Disturbing Tendencies

  • 16 July 2007

Despite continuing efforts to build trust between GCC States and Iran at various levels, some elements seem intent on undermining the relations and on planting seeds of discord and suspicion on both sides. Contrary to ongoing efforts at forging strong Gulf-Iranian relationship, there are those who insist on spoiling it by issuing threats and reminding of past disputes, which have been long-forgotten and are buried deep in the pages of history.

A recent article by editor-in-chief of Iran’s Keihan newspaper Hussain Shariat-Madari claims, “Bahrain was an Iranian province.” This is a clear example of forces seeking to foment tensions between Iran and its neighbors. These forces intermittently raise their heads and come up with strange and untenable theories. For example, Madari’s article comes after a long series of official visits between both sides and the initiation of a positive trend in mutual relations. Nothing in recent Gulf-Iranian or Bahrain-Iranian relations could have possibly prompted or justified the claims made in the said article.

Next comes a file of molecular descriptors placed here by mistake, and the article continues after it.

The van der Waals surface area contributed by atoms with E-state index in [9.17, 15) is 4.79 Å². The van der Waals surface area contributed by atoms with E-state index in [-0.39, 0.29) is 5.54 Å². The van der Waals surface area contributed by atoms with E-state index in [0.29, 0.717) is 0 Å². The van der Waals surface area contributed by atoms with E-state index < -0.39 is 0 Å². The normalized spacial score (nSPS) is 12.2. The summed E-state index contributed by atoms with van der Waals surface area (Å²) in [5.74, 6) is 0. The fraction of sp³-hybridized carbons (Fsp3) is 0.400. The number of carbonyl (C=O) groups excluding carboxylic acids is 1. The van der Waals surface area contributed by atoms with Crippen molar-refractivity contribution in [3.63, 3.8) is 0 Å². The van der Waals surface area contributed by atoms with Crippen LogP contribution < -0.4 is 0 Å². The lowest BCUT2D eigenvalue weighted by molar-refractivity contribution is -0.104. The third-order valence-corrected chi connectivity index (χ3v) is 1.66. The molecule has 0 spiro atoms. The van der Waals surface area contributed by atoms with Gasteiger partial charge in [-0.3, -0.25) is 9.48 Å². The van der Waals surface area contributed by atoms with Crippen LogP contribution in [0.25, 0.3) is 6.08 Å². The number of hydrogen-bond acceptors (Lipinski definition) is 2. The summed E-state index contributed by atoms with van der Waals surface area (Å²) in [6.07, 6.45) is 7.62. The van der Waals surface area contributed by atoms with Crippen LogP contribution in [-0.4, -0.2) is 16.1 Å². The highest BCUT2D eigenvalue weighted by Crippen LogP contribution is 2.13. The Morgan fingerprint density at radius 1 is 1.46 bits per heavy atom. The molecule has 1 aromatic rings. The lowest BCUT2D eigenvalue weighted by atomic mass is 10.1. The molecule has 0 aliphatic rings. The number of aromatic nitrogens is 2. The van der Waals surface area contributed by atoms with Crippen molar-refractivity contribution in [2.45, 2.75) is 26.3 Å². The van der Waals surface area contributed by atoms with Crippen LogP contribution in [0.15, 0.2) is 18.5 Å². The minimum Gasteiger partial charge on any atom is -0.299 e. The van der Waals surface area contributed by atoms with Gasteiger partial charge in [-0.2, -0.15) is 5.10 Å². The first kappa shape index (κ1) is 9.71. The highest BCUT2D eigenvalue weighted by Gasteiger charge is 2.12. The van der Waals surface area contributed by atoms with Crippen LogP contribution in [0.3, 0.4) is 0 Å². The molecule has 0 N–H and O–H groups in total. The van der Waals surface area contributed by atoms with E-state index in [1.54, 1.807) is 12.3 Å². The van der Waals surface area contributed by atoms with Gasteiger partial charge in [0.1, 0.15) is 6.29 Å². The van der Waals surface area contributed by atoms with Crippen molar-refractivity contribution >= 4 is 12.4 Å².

While Madari’s article has raised many eyebrows, the reaction it received in certain quarters of the Iranian media is even more astonishing. Instead of denouncing the article, some media outlets have defended its contents and some have even added to its claims. One newspaper strongly criticized the GCC and went so far as to issue a threat to all the states in the region, by noting that the Gulf political map might soon change. Meanwhile, Keihan stood by Madari’s allegations and even supported them. On the other hand, Iran’s Minister of Foreign Affairs Manushahr Muttaki, during his recent visit to Manama, affirmed his country’s respect for Bahrain’s sovereignty and independence. An official from the same ministry stressed that Madari’s statements did not reflect Iran’s official views. Notwithstanding the importance of the official position, claims such as those made by Madari have the potential to undermine the improving relations between Iran and its neighbors. They would also hamper any official moves on either side and strip them of their significance, given the frequency of these claims. For instance, the controversial article comes on the heels of a series of threats issued by former Iranian Minister of Defense Ali Shamkhani, and Chairman of the Consultative Council Haddad Adel to Gulf countries. It also comes after a strong Iranian reaction the latest stance taken by a GCC Ministerial Council’s meeting, which asserted that the islands of Greater and Lesser Tunb and Abu Mussa were the rightful property of the United Arab Emirates.

Those who are reviving ancient animosities are only dealing a big blow to the region’s security and stability. They should be prevented from spreading their influence, as they seek to place a highly important strategic region of the world in the grip of tensions and disorder.